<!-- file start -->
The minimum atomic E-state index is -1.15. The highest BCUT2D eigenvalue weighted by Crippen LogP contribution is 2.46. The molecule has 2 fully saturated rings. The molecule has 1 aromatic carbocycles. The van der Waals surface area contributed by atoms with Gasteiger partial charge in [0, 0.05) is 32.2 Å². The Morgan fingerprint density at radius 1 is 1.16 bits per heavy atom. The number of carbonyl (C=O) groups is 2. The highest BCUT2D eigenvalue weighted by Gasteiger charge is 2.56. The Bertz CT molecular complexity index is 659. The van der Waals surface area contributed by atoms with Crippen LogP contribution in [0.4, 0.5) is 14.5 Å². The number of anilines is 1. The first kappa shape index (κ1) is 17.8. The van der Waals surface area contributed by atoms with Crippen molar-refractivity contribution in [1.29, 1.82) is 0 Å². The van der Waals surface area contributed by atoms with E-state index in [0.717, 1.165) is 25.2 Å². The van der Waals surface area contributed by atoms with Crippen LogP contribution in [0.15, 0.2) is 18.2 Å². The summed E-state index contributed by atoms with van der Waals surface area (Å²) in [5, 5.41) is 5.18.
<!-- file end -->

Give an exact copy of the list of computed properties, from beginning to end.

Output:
The minimum atomic E-state index is -1.15. The highest BCUT2D eigenvalue weighted by Crippen LogP contribution is 2.46. The molecule has 2 fully saturated rings. The molecule has 1 aromatic carbocycles. The van der Waals surface area contributed by atoms with Gasteiger partial charge in [0, 0.05) is 32.2 Å². The Morgan fingerprint density at radius 1 is 1.16 bits per heavy atom. The number of carbonyl (C=O) groups is 2. The highest BCUT2D eigenvalue weighted by Gasteiger charge is 2.56. The Bertz CT molecular complexity index is 659. The van der Waals surface area contributed by atoms with Crippen LogP contribution in [0.4, 0.5) is 14.5 Å². The number of anilines is 1. The first kappa shape index (κ1) is 17.8. The van der Waals surface area contributed by atoms with Crippen molar-refractivity contribution in [1.29, 1.82) is 0 Å². The van der Waals surface area contributed by atoms with E-state index in [0.717, 1.165) is 25.2 Å². The van der Waals surface area contributed by atoms with Crippen LogP contribution in [0.15, 0.2) is 18.2 Å². The summed E-state index contributed by atoms with van der Waals surface area (Å²) in [5, 5.41) is 5.18.